Descriptive statistics were calculated. Whether or not patients had diabetes, hypertension, or a substance use disorder (SUD) was identified based on whether a patient’s problem list included at least one ICD9 or ICD10 code for these conditions as defined by the Healthcare Cost and Utilization Project Clinical Classifications Software.11,12 ICD10 codes for SUD included F10-F16, F18, and F19; individuals coded as having tobacco use disorder were not included. We divided insurance status by whether individuals had Medicaid, Medicare, private insurance, or were considered to be self-pay/uninsured. We also noted whether individuals were dual eligible for both Medicare and Medicaid. We divided visits into two time periods: February 1, 2019 until March 16, 2020, and March 17, 2020 through April 30, 2020, the most recent day for which visit data was available. Differences in patient demographics were compared using Wilcoxon rank sum tests for patient age, gender, prevalence of comorbidities, and insurance enrollment. Differences in categorical variables were evaluated using X2 chi-squared tests. Because visit count data was not normally distributed, differences in median daily visits were evaluated using the Wilcoxon rank sum test. All statistics were calculated using Stata version 15.1 (StataCorp; College Station, Texas).


Characteristics of Study Subjects

From February 1, 2019 to April 30, 2020, there were a total of 1939 ED visits resulting in a dental diagnosis, made by 1516 individual patients. Of these patients, 779 were female and 737 were male (51.4% and 48.6%, respectively). The average age was 44.4±17.8 years (range 18 to 94 years). Most patients identified as white (793 patients, 52.3%), followed by Black (325 patients, 21.4%), Latinx (92 patients, 6.2%), and Asian (65 patients, 4.3%). The most commonly spoken language was English (1300 patients, 85.8%), followed by Spanish (120 patients, 7.9%) and Arabic (28 patients, 1.9%). A total of 521 patients (34.4%) had hypertension, 210 (13.9%) had diabetes, and 370 (24.4%) had a substance use disorder (SUD).


Main Results

Patient demographics before and after practices closed are displayed in Table 1. There were 1840 total visits by 1265 unique patients from February 1, 2019 through March 16, 2020, and 99 visits by 67 unique patients from March 17, 2020 through April 30, 2020. There was no significant difference in age, gender, race/ethnicity, or language when comparing visits from before and after closure of dental practices. However, patients were significantly more likely to be Medicaid beneficiaries (47.8% during the pandemic versus 33.3% of all patients before the pandemic), dual eligible enrollees of Medicare and Medicaid (16.4% versus 6.3%), or to be uninsured (17.9% versus 9.6%; p values 0.015, 0.001, and 0.03, respectively).

The median number of daily visits was 4 four throughout the pre-pandemic study period (interquartile range 3-6) and dropped to 2 two daily visits (interquartile range 2-3) after dental practices closed on March 17 through April 30 (p<0.001).

Daily visits from January 1, 2020 through March 31, 2020 are plotted in Figure 1. A two-week moving average was superimposed to demonstrate change in average daily ED visits for dental problems over time. Key dates regarding the status of COVID-19 in Boston and its impact on freedom of movement and dental access are labeled.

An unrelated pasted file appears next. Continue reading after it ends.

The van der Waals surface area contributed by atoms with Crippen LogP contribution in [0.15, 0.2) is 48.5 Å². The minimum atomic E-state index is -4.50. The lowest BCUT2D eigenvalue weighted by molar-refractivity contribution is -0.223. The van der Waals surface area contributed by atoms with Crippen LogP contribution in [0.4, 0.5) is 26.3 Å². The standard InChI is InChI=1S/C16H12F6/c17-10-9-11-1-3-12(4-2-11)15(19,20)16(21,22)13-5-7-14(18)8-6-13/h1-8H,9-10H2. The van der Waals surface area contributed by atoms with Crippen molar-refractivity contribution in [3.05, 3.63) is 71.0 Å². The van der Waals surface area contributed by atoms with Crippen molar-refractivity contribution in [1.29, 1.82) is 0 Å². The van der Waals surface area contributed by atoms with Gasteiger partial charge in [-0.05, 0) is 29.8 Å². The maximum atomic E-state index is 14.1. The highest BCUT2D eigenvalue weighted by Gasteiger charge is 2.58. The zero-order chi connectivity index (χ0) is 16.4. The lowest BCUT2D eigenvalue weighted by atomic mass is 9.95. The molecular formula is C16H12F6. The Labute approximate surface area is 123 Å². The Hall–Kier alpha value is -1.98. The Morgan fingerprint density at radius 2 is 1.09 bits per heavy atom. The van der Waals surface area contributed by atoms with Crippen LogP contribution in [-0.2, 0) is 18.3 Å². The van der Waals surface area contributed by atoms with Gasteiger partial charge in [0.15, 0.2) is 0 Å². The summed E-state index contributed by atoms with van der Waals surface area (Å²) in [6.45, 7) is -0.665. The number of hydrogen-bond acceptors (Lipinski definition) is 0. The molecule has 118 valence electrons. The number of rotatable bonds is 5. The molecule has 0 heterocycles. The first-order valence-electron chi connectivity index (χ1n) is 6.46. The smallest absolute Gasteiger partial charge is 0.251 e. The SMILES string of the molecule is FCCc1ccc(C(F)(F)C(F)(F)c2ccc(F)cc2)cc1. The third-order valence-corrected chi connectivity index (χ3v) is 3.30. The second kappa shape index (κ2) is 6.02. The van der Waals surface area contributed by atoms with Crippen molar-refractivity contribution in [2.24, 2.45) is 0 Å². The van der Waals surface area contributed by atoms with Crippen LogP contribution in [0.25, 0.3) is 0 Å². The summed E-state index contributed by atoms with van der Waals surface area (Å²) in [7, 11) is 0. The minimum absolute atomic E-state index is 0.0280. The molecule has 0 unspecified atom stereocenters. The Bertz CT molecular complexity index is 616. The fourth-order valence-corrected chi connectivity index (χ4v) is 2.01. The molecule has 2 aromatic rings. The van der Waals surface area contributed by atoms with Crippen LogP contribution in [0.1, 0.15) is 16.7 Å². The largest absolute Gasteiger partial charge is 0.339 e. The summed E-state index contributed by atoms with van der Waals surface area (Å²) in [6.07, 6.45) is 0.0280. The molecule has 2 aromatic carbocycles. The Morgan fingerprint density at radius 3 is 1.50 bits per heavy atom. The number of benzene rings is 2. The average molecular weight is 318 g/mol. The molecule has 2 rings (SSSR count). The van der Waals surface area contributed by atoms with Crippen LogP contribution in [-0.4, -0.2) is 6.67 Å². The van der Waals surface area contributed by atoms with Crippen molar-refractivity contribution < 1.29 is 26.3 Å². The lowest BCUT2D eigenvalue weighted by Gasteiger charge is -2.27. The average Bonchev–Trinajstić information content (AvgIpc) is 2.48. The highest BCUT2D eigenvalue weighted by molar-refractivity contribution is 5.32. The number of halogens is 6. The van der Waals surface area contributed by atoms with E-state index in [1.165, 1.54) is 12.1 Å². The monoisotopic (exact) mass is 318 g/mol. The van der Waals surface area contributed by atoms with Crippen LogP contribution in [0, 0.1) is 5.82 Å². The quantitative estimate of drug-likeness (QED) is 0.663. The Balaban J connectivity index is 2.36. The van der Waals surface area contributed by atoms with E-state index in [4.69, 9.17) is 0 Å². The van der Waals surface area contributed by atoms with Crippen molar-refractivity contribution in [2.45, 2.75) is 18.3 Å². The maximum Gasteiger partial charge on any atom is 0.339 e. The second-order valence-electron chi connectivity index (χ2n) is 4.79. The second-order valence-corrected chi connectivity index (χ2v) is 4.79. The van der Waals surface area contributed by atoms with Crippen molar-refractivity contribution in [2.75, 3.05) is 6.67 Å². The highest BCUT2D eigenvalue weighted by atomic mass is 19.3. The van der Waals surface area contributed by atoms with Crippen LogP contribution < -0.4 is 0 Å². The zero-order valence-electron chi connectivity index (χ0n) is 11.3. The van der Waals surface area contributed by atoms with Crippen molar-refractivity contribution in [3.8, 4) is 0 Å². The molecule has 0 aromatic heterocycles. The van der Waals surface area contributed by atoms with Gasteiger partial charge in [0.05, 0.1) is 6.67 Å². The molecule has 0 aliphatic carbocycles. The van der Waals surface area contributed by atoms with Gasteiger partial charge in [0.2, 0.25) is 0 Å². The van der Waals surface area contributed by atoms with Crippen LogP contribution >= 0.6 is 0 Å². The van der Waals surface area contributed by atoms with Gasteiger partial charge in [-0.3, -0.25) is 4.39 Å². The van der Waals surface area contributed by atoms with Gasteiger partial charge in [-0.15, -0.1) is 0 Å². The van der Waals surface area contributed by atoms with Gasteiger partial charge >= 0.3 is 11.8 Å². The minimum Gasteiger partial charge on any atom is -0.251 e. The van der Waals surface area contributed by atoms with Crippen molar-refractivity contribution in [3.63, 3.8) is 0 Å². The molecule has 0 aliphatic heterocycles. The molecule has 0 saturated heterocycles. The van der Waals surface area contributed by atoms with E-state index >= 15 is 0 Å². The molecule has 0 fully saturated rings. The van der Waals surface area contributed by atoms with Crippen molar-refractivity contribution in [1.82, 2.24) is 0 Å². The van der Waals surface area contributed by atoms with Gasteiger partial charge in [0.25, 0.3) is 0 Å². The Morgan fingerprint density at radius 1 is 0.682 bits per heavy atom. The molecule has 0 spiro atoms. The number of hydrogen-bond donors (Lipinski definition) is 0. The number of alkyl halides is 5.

Poor oral health has been associated with worse overall health outcomes, and missing needed dental care can result in health harms, psychological distress, and economic costs to patients.13 While the economic impact of COVID-19 on dental practices nationwide has been well documented,7 the extent to which prolonged closures or reductions in dental practices affected patients is largely unknown. To our knowledge, this is the first study evaluating changes in ED visits for dental problems in the United States since the start of the COVID-19 pandemic.

Despite statewide dental practice closures, our results found that patients sought care for dental problems at a lower rate once the COVID-19 pandemic reached Boston. This is consistent with presentations for other chronic and acute health problems,9,10 as well as preliminary findings from other international assessments of emergency dental service utilization, which also found an increase in severity of those that did present for care.14–16

Of those that did present to the ED in our sample, there were no significant differences in most patient demographics, including age, gender, race/ethnicity, and primary language. Of the 99 visits ED visits for a dental problem from March 16 to April 30, 23 were made by patients who had already visited the ED at least once for a dental problem in the same time frame. This suggests that patients who may usually receive dental care elsewhere are not yet turning to the ED for care.

Our study did find that individuals who presented to the ED for a dental problem during the COVID-19 pandemic were more likely to be Medicaid beneficiaries or be uninsured than those visiting prior to the pandemic. Such patients are less likely to have a dental home;17 given that many dentists reported providing emergency care only to patients of record,18 this may have had a disproportionate impact on patients with risk factors inhibiting dental access prior to the pandemic. While federally qualified health centers (FQHCs) have reported higher patient volumes than private practices throughout the pandemic, many dental staff in FQHCs have been redistributed to frontline roles such as administering COVID-19 testing to patients.19 Even with a less sharp reduction in patient volume than the private practice sector, FQHCs, which historically care for a population with higher rates of unmet dental need and a greater number of acute dental issues, may have been unable to accommodate demand during the pandemic, prompting patients to seek ED care.

It is also possible that later ED utilization patterns for dental problems will change, as the length of time since individuals were able to access routine dental treatment grows longer, and as public perceptions of nosocomial COVID-19 transmission evolves. Such a pattern of initial decline followed by a surge in visits for potentially preventable needs has been described after natural disasters.20 Periods of economic downturn, with subsequent loss of dental coverage, have also resulted in higher rates of ED utilization for dental problems.21 The rapid increase in pandemic-related unemployment, with related loss of dental insurance benefits or disposable income to spend on dental care, may result in similar changes in utilization independently of whether or not dental practices are open.